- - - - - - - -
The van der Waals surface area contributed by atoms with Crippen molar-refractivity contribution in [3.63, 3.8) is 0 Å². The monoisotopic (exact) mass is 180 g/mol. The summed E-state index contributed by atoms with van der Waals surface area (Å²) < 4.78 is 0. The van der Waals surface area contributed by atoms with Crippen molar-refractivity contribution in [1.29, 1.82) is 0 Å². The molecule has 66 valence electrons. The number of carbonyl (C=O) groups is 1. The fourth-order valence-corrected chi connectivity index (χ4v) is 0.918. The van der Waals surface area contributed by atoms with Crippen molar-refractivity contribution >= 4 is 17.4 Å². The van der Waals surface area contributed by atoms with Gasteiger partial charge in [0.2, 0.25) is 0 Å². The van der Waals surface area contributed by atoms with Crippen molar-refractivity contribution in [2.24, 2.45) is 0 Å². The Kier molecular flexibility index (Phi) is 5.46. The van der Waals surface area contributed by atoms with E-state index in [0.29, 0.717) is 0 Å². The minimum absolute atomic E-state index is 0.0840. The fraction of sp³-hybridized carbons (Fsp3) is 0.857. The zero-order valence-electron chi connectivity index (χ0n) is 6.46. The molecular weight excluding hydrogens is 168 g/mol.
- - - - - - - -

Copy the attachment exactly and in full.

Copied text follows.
The van der Waals surface area contributed by atoms with Crippen molar-refractivity contribution in [3.63, 3.8) is 0 Å². The monoisotopic (exact) mass is 180 g/mol. The summed E-state index contributed by atoms with van der Waals surface area (Å²) < 4.78 is 0. The van der Waals surface area contributed by atoms with Crippen molar-refractivity contribution in [1.29, 1.82) is 0 Å². The molecule has 66 valence electrons. The number of carbonyl (C=O) groups is 1. The fourth-order valence-corrected chi connectivity index (χ4v) is 0.918. The van der Waals surface area contributed by atoms with Crippen molar-refractivity contribution >= 4 is 17.4 Å². The van der Waals surface area contributed by atoms with Gasteiger partial charge in [0.2, 0.25) is 0 Å². The van der Waals surface area contributed by atoms with Crippen molar-refractivity contribution in [2.24, 2.45) is 0 Å². The Kier molecular flexibility index (Phi) is 5.46. The van der Waals surface area contributed by atoms with E-state index in [0.29, 0.717) is 0 Å². The minimum absolute atomic E-state index is 0.0840. The fraction of sp³-hybridized carbons (Fsp3) is 0.857. The zero-order valence-electron chi connectivity index (χ0n) is 6.46. The molecular weight excluding hydrogens is 168 g/mol.